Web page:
# One-sided Bayesian t test with the BayesFactor package - How to get posterior of d?

Hi,

I am trying to replicate the one-sided Bayesian t test from JASP with the BayesFactor package in R. To get the posterior of d, I use:

bf <- ttestBF(formula = Variable1 ~ Variable2, data = mydata)

bf

chains = posterior(bf, iterations = 1000000)

summary(chains)

median(chains[,4])

This gives me the median of the posterior of the effect size, right?

However, if I use a one-sided test:

bf.signed = ttestBF(formula = Variable1 ~ Variable2, data = mydata, nullInterval = c(Inf, 0))

bf.signed

chains = posterior(bf.signed, iterations = 1000000)

summary(chains)

median(chains[,4])

R produces the following error:

chains = posterior(bf.signed, iterations = 1000000)

Error in posterior(bf.signed, iterations = 1e+06) : Index argument required for posterior with multiple numerators.

I don't know why this happens, because the two bf objects (bf, bf.signed) look identical to me. Does anyone know how the get the median d in a one-sided test?

Moritz

## Comments

Hi Moritz,

I would apply the two-sided test and then toss out all the negative values for d.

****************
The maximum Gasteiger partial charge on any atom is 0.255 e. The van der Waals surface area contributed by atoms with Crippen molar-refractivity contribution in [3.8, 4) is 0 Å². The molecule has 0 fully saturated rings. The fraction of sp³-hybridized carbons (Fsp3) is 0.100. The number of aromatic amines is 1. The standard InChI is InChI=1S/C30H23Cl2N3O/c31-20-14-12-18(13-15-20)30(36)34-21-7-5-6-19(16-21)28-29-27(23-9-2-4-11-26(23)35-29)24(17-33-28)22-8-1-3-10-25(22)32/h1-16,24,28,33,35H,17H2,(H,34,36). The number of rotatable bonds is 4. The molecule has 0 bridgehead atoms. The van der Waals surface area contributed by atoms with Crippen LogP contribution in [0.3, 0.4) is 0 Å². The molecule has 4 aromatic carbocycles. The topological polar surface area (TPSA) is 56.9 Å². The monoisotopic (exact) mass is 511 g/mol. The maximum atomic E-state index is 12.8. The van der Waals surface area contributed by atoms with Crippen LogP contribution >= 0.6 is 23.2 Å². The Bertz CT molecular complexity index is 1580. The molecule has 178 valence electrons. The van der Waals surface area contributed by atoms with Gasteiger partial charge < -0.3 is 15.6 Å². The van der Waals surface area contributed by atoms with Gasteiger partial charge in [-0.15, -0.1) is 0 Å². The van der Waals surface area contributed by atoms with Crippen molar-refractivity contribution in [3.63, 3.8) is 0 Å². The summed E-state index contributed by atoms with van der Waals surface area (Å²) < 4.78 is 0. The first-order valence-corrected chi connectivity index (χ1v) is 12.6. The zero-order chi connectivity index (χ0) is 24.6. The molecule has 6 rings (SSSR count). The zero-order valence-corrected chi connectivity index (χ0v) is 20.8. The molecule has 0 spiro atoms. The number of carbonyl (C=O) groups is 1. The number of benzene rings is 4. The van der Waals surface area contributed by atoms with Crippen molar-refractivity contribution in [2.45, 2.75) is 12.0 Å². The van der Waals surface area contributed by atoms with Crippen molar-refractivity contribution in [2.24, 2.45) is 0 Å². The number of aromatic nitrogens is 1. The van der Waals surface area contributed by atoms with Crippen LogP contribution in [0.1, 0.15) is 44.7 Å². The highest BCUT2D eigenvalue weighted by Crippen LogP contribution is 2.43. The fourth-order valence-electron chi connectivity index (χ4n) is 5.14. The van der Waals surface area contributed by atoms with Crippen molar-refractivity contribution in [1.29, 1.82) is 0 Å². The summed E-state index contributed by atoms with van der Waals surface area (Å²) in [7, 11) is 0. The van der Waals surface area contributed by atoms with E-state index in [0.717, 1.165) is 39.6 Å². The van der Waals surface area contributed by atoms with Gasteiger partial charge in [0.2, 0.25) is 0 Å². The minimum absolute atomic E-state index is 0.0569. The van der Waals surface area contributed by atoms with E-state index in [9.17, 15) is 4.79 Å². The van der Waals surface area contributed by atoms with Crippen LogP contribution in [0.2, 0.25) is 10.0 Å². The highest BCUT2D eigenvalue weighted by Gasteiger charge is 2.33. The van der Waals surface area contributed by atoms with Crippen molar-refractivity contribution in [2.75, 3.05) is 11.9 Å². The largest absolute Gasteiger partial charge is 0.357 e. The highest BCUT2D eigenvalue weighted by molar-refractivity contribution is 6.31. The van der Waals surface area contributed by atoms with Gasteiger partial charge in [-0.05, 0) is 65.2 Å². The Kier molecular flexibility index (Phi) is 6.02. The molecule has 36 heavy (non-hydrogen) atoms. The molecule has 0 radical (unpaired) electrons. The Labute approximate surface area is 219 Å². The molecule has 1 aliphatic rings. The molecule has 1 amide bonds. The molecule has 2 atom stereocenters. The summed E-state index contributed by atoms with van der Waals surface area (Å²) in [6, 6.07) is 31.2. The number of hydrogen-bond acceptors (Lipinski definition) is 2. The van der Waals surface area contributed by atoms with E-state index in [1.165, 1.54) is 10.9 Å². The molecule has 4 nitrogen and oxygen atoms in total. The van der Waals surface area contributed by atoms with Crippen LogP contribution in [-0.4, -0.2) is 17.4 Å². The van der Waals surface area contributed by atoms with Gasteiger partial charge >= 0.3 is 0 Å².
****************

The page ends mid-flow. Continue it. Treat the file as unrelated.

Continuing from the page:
Cheers,

E.J.

Hi EJ,

thanks, I tried that out. I used

## median d for one-sided test

median(chains[,4][chains[,4]>0])

for that. However, in some cases a really unrealistic high value for d is estimated. I attached an example here https://syncandshare.lrz.de/dl/fiBV1uWpk5kvu2xkKdZDUS1o/onesidedBF.rar

The descriptives are

Low Mean 3.17 SD 0.54

Hig hMean 3.19 SD 0.35

which gives a conventional d of d = 0.03

Without the negative values, d = 0.17 is estimated, in JASP the value is even d = 0.195

In other cases, the one sided d is closer to the two sided value. I really do not know what to make out of that.

Sure but this makes sense, right? If you look at the mode, it should be near zero. But the median is the 50% cut-off point, so creating a one-sided test makes a big difference. So it is not unrealistically high. It is just that with a non-symmetric distribution, you don't want to summarize with a single point. Looking at the entire distribution is better, imo.

E.J.

Want do you think of reporting the one-sided BF and the "two-sided" normal d? (of course, annotating that)

Yes, that is exactly my preferred way of reporting the results!

E.J.